I had a conversation with a friend tonight about design approach for a collaborative project. During the discussion, he tasked me with taking a look at an issue and trying to figure it out for myself - nothing out of the ordinary. He mentioned that he wasn’t sure about the true complexity or time expectations for the issue, and that I would need to get into it and see what all breaks.
I had been working on rewriting some personal documentation and was a week removed from actively working on studying. When I left off, I had been struggling to make things work correctly and had determined that a return/review of fundamentals was required. I wasn’t feeling very confident in my overall understanding and uncalibrated for exactly where I was in my learning (partially the reason for the creation of this site!). I expressed my hesitation at undertaking something that could cause so much damage to the site functionality and why I wasn’t feeling very confident.
In response, he told me something that I had never consciously considered:
“No one will die if the site isn’t perfect.”
Now, bear with me. This will probably seem really confusing to people who are already established web developers, or software learners, or people who make applications for fun or as a hobby. But for me, I have been doing industrial application development for over half a decade. Prior to the past few months, this has been my only intensive non-industrial development experience outside of a few pet projects and macros that aren’t publicly posted.
In my role, things like versioning and documentation weren’t really done prior to me trying to implement the practices, and pushing for engagement among the rest of the team has been fraught with mixed consistency over the years. Finding the latest version of a project may mean having to find the right laptop bag, with the right USB thumb drive, in the right folder three levels deep with nondescript names. The threat of losing or using incorrect software was astoundingly high, and I am still working to restore and assimilate projects into our repository as they are encountered. Using incorrect or outdated applications may result in mechanical damage, unexpected equipment behavior, unsafe operating conditions, and of course the threat of just not working anymore.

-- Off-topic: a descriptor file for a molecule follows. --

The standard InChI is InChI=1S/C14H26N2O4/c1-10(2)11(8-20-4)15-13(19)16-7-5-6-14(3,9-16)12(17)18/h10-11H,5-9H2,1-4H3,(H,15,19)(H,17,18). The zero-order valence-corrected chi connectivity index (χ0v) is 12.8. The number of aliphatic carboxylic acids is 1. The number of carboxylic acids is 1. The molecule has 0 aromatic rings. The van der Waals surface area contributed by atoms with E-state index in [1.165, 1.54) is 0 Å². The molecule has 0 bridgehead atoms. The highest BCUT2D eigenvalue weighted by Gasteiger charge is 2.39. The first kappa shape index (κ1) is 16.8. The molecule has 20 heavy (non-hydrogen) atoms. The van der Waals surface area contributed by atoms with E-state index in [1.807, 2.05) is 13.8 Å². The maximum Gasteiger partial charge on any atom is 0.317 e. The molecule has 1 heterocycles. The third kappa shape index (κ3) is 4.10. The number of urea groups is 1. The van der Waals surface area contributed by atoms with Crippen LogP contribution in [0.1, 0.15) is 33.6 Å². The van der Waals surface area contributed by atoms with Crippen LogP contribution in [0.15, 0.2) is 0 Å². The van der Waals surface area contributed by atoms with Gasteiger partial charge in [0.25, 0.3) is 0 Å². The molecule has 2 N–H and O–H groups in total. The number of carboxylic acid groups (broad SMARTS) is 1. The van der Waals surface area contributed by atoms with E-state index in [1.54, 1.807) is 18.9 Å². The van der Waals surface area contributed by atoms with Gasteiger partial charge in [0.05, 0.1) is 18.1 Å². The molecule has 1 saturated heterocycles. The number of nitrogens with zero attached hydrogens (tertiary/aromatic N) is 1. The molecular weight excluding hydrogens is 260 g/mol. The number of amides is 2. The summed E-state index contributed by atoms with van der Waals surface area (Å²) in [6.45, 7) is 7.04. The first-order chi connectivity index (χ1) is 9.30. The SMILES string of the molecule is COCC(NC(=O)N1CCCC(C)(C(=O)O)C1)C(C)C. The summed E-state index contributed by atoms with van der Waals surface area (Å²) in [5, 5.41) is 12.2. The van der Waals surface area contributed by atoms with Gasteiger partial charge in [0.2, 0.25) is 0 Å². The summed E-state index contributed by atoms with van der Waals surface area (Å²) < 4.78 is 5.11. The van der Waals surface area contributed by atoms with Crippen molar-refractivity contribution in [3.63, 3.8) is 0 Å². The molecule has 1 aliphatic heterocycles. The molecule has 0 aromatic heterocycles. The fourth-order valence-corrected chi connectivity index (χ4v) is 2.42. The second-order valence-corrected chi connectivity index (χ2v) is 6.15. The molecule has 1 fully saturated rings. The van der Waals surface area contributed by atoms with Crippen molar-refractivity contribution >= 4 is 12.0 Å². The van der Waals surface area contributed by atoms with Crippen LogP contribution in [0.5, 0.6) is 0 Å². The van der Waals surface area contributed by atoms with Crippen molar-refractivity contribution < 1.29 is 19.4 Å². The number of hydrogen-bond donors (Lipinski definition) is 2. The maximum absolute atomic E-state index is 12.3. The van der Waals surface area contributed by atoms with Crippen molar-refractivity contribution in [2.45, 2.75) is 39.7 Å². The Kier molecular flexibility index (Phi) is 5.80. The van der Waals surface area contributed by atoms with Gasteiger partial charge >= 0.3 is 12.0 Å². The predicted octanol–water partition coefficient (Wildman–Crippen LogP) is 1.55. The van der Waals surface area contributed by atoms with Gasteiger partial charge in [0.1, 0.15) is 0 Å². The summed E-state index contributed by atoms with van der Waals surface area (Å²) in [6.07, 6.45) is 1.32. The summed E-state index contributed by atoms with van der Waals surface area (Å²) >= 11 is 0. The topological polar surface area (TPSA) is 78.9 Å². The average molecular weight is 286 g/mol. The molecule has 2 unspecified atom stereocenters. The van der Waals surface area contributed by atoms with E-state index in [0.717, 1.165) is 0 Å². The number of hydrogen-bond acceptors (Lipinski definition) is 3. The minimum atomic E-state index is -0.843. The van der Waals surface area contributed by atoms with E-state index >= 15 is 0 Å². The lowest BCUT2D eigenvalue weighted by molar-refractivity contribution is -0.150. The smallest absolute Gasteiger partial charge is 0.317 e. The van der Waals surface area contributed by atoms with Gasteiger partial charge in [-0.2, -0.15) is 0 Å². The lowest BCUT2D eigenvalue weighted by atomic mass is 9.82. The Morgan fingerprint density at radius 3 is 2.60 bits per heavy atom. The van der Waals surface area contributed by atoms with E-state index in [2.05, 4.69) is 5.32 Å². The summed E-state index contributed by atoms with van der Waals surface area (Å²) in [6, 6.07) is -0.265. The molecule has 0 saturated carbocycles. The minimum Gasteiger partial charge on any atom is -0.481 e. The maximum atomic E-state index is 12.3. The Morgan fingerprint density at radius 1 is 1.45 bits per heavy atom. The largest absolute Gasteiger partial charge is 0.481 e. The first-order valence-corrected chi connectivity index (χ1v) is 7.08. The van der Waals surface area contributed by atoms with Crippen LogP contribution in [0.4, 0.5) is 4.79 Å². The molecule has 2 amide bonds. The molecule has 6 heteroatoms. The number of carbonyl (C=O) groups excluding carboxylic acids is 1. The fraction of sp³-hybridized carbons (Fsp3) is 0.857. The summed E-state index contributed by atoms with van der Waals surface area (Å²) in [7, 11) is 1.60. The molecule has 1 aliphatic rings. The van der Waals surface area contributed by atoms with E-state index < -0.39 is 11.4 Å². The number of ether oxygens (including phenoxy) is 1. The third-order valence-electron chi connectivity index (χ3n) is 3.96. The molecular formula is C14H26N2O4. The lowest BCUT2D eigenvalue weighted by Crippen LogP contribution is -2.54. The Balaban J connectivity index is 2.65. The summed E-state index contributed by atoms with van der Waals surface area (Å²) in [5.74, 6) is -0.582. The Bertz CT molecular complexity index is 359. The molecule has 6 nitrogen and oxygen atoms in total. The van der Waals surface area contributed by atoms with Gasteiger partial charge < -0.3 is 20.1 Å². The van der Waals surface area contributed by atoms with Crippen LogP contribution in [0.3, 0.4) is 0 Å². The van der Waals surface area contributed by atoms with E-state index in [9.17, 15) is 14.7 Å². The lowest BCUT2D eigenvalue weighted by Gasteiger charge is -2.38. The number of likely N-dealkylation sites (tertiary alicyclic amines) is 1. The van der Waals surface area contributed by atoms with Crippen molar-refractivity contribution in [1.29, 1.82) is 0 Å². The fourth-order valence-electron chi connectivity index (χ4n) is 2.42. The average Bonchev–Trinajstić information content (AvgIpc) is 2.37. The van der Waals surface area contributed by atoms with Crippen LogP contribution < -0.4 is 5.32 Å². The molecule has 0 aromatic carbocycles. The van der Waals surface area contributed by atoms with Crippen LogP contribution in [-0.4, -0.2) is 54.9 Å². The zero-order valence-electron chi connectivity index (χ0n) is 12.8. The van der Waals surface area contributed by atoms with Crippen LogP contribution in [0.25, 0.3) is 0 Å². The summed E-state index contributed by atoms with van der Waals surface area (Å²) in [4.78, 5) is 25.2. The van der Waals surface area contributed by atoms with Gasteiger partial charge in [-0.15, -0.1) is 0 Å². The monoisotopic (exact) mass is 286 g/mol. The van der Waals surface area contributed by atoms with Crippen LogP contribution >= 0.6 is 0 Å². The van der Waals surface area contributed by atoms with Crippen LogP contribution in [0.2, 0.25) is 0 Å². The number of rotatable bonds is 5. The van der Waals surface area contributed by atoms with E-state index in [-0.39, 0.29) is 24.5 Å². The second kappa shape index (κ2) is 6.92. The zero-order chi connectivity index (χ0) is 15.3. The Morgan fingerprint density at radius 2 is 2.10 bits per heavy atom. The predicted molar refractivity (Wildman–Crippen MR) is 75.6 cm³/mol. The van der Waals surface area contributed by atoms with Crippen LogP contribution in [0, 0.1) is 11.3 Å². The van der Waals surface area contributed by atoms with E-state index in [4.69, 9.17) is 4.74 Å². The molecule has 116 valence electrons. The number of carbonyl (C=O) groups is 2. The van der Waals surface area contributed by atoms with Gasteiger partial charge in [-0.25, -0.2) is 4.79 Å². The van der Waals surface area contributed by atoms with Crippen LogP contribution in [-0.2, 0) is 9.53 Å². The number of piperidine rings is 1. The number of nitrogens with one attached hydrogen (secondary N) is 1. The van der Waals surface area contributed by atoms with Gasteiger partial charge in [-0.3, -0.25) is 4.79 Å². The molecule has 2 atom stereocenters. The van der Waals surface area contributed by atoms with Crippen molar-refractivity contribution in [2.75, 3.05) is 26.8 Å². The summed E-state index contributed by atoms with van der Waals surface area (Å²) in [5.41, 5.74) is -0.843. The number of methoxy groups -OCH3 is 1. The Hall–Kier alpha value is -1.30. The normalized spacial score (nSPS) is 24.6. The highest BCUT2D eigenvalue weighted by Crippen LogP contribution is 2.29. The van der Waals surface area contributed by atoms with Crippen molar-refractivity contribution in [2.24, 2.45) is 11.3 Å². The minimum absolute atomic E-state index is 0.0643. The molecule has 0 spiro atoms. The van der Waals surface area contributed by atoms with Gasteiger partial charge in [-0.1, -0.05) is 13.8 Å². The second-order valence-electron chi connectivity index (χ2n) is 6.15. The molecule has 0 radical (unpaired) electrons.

But the core issue is that I develop applications for industrial equipment, specifically mobile industrial vehicles - think things like cement trucks, piling excavators, rock crushers, and utility trucks. Operators work in close proximity to large moving components under hydraulic power, which can easily move around heavy loads of raw materials and wouldn’t so much as falter in contact with a human. Incorrect code, incomplete testing, and unconsidered possibilities or interactions could cost someone’s life. When builds are deployed, that’s it - the vehicle is in the customer’s hands with minimal on-unit testing and headed across the country, and any software changes or corrections could take months to deploy with extra expense and downtime. The omnipresent threat of human harm is a consideration that has haunted my every line of code and build release.
Thankfully, I have never received any reports of injuries, and I have safely caught bugs during on-site development through my testing processes. Thinking this way for so many years has absolutely tinted how I look at “live” code, however. I am so much more comfortable slapping together a repository for a pet project or learning than I am making changes to a live site, especially one that currently works well and may be used by other people.
But my friend was right:
No one will die.
No users will be seriously impacted.
No money or clients will be lost.
No one will get sued (probably).
If the live site gets deployed and is mangled beyond repair somehow, we can just roll back the commits, and everything will be back to normal in seconds.
It seems obvious now, but looking at it this way blew my mind.
I’m excited to finally start (safely) breaking things.